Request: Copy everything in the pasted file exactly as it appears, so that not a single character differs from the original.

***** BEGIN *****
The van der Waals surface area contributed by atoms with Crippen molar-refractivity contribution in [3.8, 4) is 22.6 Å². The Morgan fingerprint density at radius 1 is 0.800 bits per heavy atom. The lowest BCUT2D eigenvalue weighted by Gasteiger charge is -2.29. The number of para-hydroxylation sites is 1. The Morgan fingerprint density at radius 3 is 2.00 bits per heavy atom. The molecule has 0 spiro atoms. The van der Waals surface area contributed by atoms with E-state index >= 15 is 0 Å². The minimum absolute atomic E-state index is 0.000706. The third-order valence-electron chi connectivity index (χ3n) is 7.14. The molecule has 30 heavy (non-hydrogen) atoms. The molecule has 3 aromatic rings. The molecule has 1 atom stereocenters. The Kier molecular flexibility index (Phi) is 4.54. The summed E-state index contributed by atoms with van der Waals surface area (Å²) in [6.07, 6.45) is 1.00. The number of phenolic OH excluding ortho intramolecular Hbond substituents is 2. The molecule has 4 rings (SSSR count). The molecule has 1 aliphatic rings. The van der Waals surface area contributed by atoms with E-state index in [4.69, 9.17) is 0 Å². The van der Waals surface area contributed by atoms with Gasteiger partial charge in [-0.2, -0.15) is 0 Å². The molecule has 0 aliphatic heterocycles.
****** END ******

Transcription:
The van der Waals surface area contributed by atoms with Crippen molar-refractivity contribution in [3.8, 4) is 22.6 Å². The Morgan fingerprint density at radius 1 is 0.800 bits per heavy atom. The lowest BCUT2D eigenvalue weighted by Gasteiger charge is -2.29. The number of para-hydroxylation sites is 1. The Morgan fingerprint density at radius 3 is 2.00 bits per heavy atom. The molecule has 0 spiro atoms. The van der Waals surface area contributed by atoms with E-state index >= 15 is 0 Å². The minimum absolute atomic E-state index is 0.000706. The third-order valence-electron chi connectivity index (χ3n) is 7.14. The molecule has 30 heavy (non-hydrogen) atoms. The molecule has 3 aromatic rings. The molecule has 1 atom stereocenters. The Kier molecular flexibility index (Phi) is 4.54. The summed E-state index contributed by atoms with van der Waals surface area (Å²) in [6.07, 6.45) is 1.00. The number of phenolic OH excluding ortho intramolecular Hbond substituents is 2. The molecule has 4 rings (SSSR count). The molecule has 1 aliphatic rings. The van der Waals surface area contributed by atoms with E-state index in [4.69, 9.17) is 0 Å². The van der Waals surface area contributed by atoms with Gasteiger partial charge in [-0.2, -0.15) is 0 Å². The molecule has 0 aliphatic heterocycles.